There are many, many Batman memes. There’s the bombastic phrase “I’m the goddamn Batman,” the sobering “Some men just want to watch the world burn,” and the silly photos of Ben Affleck looking sad. But there’s perhaps only one — that of Batman angrily slapping Robin across the face — that has transcended the status of “funny image” to full meme format.
Though it has been captioned many times in many ways, the Batman Slapping Robin meme format began its memetic rebirth with a simple joke about how Batman’s parents’ are dead. The text is clearly photoshopped into the image, and can’t be mistaken for original comics dialogue. But what about the drawing itself?
I had always assumed the image was a fan recreation, thinking there couldn’t possibly be an official panel of Batman absolutely belting one on Robin. But I was naive and wrong. The meme format is an actual comics panel. It’s been flipped horizontally, and one word balloon altered to overlap the other, so that Batman appears to be slapping Robin mid-statement — but that’s it.
And so the question remains: Why did Batman slap Robin across the face?
The shortest answer is that the panel is from an alternate universe story where Batman is convinced that Superman murdered his dad.
“But Susana,” you say, “that doesn’t explain anything, and, in fact, raises a whole host of new questions.”
To which I’ll say, “I wasn’t done.”
World’s Finest #153
World’s Finest, in case you’re not up on your DC Comics naming conventions, is a traditional title for Batman stories and Superman stories, but it took awhile in the lives of both characters for the two to actually hang out together. The long-running 1941 series began life as a vehicle for reprints of Batman and Superman comics, with a name inspired by a promotional comic given out at the 1940 Queens World Fair — giving it the “world” in “World’s Finest Comics.” The cover of the book always depicted the two superheroes hanging out together, but within its pages the two starred in their own solo stories.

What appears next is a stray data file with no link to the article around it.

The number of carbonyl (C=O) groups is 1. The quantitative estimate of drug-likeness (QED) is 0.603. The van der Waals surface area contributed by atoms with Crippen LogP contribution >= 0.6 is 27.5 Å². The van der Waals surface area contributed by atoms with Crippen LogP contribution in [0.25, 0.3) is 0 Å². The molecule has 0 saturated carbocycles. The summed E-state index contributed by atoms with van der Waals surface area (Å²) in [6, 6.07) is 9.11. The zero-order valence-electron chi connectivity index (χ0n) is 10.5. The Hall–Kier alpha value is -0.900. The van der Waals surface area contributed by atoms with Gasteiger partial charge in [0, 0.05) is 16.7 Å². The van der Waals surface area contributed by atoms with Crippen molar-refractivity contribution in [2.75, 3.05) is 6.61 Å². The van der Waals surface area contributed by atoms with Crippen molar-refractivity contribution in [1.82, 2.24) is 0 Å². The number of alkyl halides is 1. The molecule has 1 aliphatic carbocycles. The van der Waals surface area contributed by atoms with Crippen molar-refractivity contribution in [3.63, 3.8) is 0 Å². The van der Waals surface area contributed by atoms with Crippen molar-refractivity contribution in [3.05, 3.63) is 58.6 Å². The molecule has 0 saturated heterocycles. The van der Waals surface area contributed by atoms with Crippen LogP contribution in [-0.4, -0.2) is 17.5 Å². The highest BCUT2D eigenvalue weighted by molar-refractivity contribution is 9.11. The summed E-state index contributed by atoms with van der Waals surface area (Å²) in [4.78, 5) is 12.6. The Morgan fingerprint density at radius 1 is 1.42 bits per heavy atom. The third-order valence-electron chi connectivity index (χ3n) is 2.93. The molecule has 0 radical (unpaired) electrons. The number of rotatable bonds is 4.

That is, until in 1952, when World’s Finest put a pushpin in history by featuring the first team up story between Superman and Batman. For the next thirty years, if you wanted to see Batman and Superman team up, you read World’s Finest.
Even just by 1965, that was a lot of Batman and Superman team ups. Eventually, things had to start getting weird. Which brings us to World’s Finest #153.
The cover of World’s Finest #153 touts its contents as “an imaginary story,” rather than the usual totally real stories featured within the book’s pages. This is both a little silly and a fascinating refinement of the idea of comic book “canon” into three words.
The story inside is called “The Clash of Cape and Cowl!” and takes place in an alternate universe where Batman’s parents were not killed when he was a child, so his mother lived long enough to die of unremarked upon natural causes instead. Both Bruce Wayne and Clark Kent are teens now, the latter known as the internationally beloved hero Superboy.
Bruce’s dad, a medical doctor, was in the process of researching an anti-Kryptonite serum to help Superboy against his enemies, but he was murdered by a prowler on the same day that he refused to hand the serum over to Superboy, saying that it needed more testing. Fortunately, Bruce managed to catch a glimpse of the killer before they fled through an open window, and he came to some conclusions.